Another Round of Charitable Deduction Regulations Issued

Published date01 February 2020
Date01 February 2020
February 2020 3
Bruce R. Hopkins’ Nonpr ofit Counsel DOI:10.10 02/n pc
purchased 10 units for a total of $96,300, the partner
would receive a tax deduction of over $459,000. The
government alleged that Zak assisted in all aspects of the
formation and sale of interests in this partnership, per-
sonally purchased units of interests in the partnership,
and claimed the inflated charitable deduction.
The court concluded that the government’s pleading
“adequately apprises defendants with sufficient specificity
of the type of conduct which makes up the alleged illegal-
ity.” It ruled that the complaint satisfies the pleading stan-
dard “as it applies to these allegations of fraud which are
widespread, complex, and occurring over a long period of
time.” The motion to dismiss as to this count was denied.
The court declined to dismiss a count in the complaint
by which the federal government is seeking entry of an
injunction order to prevent the defendants from con-
tinuing to engage in this allegedly abusive tax scheme.
The court also declined to dismiss a count by which the
government is seeking disgorgement, in the face of an
argument that the remedy being sought is barred by the
statute of limitations. The court, however, dismissed one
count, because the complaint failed to state “adequate
specific factual allegations to support [the government’s]
conclusory claim” that Zak is an appraiser. [10.15(c)]
The Department of the Treasury and the IRS, on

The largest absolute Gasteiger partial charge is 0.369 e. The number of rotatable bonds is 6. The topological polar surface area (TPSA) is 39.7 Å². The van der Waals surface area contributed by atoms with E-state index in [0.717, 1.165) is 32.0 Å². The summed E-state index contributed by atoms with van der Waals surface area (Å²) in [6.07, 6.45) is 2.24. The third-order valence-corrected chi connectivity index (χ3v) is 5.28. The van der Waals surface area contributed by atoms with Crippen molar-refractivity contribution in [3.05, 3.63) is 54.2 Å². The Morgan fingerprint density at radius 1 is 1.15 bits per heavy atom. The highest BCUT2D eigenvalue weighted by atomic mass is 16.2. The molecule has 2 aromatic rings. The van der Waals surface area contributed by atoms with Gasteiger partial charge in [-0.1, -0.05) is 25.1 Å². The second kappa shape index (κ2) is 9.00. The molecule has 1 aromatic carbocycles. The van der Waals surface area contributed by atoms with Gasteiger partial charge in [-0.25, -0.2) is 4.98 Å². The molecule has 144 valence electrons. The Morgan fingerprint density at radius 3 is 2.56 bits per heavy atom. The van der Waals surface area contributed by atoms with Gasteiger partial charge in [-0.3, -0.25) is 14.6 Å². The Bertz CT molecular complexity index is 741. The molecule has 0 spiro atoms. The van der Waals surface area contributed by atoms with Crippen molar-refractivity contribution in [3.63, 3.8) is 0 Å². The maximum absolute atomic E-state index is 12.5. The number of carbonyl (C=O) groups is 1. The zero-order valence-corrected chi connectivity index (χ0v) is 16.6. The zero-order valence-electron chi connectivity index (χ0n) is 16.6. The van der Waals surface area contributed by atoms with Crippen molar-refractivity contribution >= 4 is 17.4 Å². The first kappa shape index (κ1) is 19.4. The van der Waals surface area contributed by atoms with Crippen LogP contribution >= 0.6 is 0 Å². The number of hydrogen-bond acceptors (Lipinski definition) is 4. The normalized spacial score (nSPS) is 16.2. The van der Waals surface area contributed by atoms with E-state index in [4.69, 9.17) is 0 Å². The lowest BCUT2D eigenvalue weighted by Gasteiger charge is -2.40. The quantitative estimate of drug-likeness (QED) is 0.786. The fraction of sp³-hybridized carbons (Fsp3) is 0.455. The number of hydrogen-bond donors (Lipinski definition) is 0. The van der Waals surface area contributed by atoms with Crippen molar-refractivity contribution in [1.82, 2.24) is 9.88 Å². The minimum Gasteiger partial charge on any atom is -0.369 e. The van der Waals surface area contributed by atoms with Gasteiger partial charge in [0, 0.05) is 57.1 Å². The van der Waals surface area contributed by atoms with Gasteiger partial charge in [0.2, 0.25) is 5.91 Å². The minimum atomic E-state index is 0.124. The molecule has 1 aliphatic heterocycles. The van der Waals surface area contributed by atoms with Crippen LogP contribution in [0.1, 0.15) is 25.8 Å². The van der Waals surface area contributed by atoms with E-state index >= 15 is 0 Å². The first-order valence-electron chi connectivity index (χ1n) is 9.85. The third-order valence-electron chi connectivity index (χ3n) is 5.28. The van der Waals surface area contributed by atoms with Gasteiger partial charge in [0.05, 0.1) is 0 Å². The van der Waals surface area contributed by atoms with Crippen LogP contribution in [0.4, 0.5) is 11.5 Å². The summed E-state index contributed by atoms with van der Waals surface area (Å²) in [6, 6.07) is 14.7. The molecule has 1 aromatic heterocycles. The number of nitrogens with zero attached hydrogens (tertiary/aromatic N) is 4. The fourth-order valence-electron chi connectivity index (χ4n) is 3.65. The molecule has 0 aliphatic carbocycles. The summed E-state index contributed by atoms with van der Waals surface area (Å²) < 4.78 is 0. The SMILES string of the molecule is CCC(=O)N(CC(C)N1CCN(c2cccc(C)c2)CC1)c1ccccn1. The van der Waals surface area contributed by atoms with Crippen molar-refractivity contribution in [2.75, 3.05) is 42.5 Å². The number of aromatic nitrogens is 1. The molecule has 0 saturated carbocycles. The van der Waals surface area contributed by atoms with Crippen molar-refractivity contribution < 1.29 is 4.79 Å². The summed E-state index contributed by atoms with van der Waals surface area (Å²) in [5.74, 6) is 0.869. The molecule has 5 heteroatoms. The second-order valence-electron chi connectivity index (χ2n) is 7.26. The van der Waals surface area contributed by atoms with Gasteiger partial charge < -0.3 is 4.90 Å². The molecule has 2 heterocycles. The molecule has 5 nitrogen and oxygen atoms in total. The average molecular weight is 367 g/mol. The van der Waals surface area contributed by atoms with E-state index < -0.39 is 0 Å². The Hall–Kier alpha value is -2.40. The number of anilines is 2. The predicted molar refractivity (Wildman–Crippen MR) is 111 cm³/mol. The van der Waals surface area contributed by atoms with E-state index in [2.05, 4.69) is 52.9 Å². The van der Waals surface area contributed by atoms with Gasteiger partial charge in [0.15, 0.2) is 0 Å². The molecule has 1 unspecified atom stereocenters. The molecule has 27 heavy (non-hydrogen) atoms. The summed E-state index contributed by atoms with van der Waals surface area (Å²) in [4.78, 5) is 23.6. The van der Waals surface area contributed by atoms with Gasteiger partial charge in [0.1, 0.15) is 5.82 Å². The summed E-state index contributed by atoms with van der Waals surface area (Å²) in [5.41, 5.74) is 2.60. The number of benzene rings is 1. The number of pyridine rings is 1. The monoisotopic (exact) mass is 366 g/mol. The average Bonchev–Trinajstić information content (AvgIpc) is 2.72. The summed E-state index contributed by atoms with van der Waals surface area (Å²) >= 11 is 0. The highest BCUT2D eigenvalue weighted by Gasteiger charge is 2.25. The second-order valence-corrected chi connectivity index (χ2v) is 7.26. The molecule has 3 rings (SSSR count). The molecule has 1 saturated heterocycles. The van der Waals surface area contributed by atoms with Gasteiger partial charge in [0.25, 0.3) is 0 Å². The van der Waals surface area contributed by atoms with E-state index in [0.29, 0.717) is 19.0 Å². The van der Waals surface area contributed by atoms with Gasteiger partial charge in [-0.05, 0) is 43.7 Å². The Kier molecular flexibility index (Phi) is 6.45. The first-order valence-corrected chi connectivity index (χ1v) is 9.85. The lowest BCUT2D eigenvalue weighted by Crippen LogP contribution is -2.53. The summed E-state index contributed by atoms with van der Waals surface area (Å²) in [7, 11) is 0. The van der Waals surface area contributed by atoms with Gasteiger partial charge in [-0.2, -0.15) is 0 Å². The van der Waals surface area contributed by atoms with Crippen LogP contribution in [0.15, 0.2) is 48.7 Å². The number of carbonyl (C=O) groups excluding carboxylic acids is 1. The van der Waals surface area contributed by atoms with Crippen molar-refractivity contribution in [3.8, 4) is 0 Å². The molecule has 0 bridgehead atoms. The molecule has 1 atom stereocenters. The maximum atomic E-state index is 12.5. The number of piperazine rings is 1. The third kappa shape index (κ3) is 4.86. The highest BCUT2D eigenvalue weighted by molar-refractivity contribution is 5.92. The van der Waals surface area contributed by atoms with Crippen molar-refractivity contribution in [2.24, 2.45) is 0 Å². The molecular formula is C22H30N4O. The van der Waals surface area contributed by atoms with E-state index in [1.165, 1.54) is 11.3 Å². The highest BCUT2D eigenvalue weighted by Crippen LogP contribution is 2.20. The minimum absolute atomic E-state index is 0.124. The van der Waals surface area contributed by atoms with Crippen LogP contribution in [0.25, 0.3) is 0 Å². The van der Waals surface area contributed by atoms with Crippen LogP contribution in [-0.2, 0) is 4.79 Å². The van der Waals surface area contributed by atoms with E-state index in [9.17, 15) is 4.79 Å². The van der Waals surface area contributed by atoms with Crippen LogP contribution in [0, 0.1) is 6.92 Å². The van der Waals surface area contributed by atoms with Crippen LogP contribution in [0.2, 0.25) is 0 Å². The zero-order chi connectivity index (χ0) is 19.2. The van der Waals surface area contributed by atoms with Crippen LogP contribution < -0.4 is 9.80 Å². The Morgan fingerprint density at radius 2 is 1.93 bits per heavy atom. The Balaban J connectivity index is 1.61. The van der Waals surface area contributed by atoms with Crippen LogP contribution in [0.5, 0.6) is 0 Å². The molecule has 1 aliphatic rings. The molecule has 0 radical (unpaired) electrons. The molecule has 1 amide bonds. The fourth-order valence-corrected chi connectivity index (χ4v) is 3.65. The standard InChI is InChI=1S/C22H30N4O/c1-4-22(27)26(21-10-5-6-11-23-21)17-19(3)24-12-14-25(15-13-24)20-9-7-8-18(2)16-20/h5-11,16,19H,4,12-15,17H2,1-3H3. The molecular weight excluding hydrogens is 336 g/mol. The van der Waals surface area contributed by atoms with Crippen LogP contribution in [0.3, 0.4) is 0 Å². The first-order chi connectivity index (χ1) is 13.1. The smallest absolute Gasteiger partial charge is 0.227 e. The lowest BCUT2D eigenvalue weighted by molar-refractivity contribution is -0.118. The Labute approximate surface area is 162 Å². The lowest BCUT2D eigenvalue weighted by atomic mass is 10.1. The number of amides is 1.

December 13, issued another batch of regulations con-
cerning the federal income tax charitable contribution
deduction and the SALT cap (IRC § 164(b)(6) (REG-
107431-19). These proposals address four topics.
These proposed regulations are part of an overall
cluster of regulations designed to thwart efforts in cer-
tain states to circumvent the cap by creating tax credit
programs in return for charitable contributions. The
essence of the federal position is that these transfers are
not gifts because the transfers are made with an expec-
tation of a substantial quid pro quo. Final regulations on
this general point were issued last year (summarized in
the September 2019 issue).
Quid Pro Quo Principle
The general rule is that a payment made by a person
to or for the use of a charitable organization that is in con-
sideration for goods or services of equivalent value is not a
deductible charitable contribution (Reg. § 1.170A-1(h)(1)).
The charitable contribution deduction may not exceed the
amount of cash paid and the fair market value of property
transferred to a charitable organization over the fair mar-
ket value of goods or services the organization provides in
return (Reg, § 1.170A-1(h)(2)). A donee provides goods
or services in consideration for a person’s payment if, at
the time the person makes a payment to the donee, the
person receives or expects to receive goods or services in
exchange for the payment (Reg. § 1.170A-13(f)(6)).